Chocolate Beet Cake

One of the most popular desserts of last year was the Chocolate Beet Cake. A dense chocolatey cake that lets you also claim you are eating your vegetables! This cake is the only dessert of last year that we also serving this year – by popular demand.


We’d like you to come to a workshop to enjoy this cake, but if you want to recreate it at home, here is the recipe.

Cake Ingredients:
2 medium beets, trimmed
1/2 Tbs vegetable oil
3/4 cup unsalted butter, softened
2 cups unbleached all-purpose flour
2/3 cup natural cocoa powder
1 tsp baking soda
1 tsp kosher salt
1 3/4 cup granulated sugar
2 large eggs
1 tap pure vanilla extract

Frosting Ingredients:
10 Tbs unsalted butter
1 cup granulated sugar
3/4 cup natural cocoa powder
3/4 cup heavy cream
1 top pure vanilla extract
1/2 tsp kosher salt

PREPARE THE BEETS (can be done a day or two before)
Position a rack in the center of the oven and heat the oven to 375°F. Put the beets on a piece of foil large enough to wrap them. Drizzle with the vegetable oil and turn to coast well. Enclose the beets in the foil and roast until tender when pierced with a paring knife, about 1 hour. Let cool.

Preheat oven to 350°F. Coat two 9-inch round cake pans with pan spray. Dust the pans with flour, tapping out any excess. (We use cake pans with removable bottoms to make it easy to turn out the cakes.)

Peel and finely grate enough of the beets to make 3/4 cup. Sift the flour, cocoa, baking soda and salt into a medium bowl.

Using a stand mixer fitted with the paddle attachment or an electric hand mixer, beat the butter and sugar on medium-low speed until fluffy, about 3 minutes. Beat in the eggs, one at a time. Mix in the grated beets and the vanilla. Reduce the speed to low and carefully add half of the flour mixture; mix until fully incorporated. Add 1 1/4 cups hot water and the remaining flour mixture, return to medium-low speed and mix until smooth, about 2 minutes. Divide the batter evenly between the two prepared pans, smoothing the tops.
Bake the cakes, rotating halfway through baking, until a toothpick inserted in the center of the cakes comes out clean, about 25 minutes. Cool the cakes in their pans on a rack for 10 minutes and then turn them out onto racks. Let the cakes cool completely.

Melt the butter in a 3-quart saucepan over medium heat. Add the sugar and cocoa powder and mix until combined. Stir in the cream, vanilla and salt. Bring the mixture to a simmer and cook, stirring constantly, until smooth. Pour the mixture into a bowl and cool slightly. Refrigerate, stirring every 10 minutes, until soft peaks form and the frosting is completely cool, about 1 hour.

Place one of the cakes on a cake plate and spread a generous 1/2 cup frosting evenly over the top. Top with the second cane and spread a generous 1/2 cup of frosting over it. Frost the sides with the remaining frosting.


More From Katie Pasquini Masopust’s Class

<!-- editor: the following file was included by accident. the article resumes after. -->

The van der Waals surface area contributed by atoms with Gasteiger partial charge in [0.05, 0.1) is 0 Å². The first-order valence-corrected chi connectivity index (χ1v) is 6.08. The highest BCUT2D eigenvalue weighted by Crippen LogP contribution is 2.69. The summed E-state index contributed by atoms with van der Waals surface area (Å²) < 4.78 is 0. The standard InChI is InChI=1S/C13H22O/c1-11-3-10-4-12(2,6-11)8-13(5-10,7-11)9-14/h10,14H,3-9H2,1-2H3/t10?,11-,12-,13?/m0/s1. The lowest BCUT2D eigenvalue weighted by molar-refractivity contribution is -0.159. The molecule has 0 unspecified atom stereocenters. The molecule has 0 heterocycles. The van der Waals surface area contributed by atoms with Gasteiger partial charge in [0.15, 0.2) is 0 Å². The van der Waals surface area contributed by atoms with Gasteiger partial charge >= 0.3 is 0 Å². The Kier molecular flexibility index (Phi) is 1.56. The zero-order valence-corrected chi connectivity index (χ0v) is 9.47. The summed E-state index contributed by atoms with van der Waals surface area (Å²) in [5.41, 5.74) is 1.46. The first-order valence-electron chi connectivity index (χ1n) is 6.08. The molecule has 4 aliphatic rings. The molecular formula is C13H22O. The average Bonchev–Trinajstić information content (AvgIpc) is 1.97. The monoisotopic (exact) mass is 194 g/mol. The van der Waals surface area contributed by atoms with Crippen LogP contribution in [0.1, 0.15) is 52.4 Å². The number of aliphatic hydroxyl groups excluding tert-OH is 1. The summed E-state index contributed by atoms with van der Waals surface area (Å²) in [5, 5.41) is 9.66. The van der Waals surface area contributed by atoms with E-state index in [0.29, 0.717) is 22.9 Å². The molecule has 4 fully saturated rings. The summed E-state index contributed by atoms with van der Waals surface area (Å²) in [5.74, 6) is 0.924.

Well, it was amazing how much was accomplished in Katie’s class because they seemed be having just one big on going party! They went out to lunch every other day and shopped — boy, did they shop! Katie always seems to find all the great shopping opportunities in Greenville!

But still, they worked hard in the studio! Here is an example of one of the student pieces in the works. Love the dot rings.


Here, Katie is showing examples of the free-motion quilting that she uses.


More work in the studio.


At the before dinner Happy Hour in the front parlor of the Main Inn.


Such a nice group. We were sad to see them leave. This is the nice card they gave to us and they also gave one to our friendly waitresses who served them all week long — keeping the wine glasses full!


If you missed this year’s class, don’t despair, Katie will be teaching again next year. March 23 – 29, 2014 are the dates and Working In a Series will be the subject, and we already have people signed up.

Painting to Quilt with Katie Pasquini Masopust

The first workshop of the 2013 season has begun! Katie Pasquini Masopust is teaching an eager group her process of taking an abstract watercolor painting and translating it into an art quilt.

The first day was spend painting. This was a very freestyle non-intimidating session of using watercolors and experimenting with methods of creating interesting texture and design.

By the afternoon everyone had a slew of paintings to choose from. Katie worked with each person to find the one magic portion of a painting that would translate well into fabric.

The next step was to trace the design and then get the design enlarged on paper. Thanks to the excellent service at Dataflow in Albany, Katie was able to zip up there at the last minute to get all the copies made and still make it back to the inn just in time for dinner.

It was a good thing that all this was done the first day because that night it started snowing! What’s with this snow — it almost Spring!


While the weather outside was frightful, inside the studio was delightful. Today everyone was hard at work on their designs.


The main inn dining room provides as nice warm place for lunch and shopping.


At cookie break time at 2:30pm, some of the students decide that a little snow shoveling was the perfect thing to work out the kinks of sitting in the studio and an appetite for the warm chocolate chip cookies.


No, they didn’t have to do the entire parking lot and driveway! The snow plow came soon after they finished with the path between the studio and the main inn.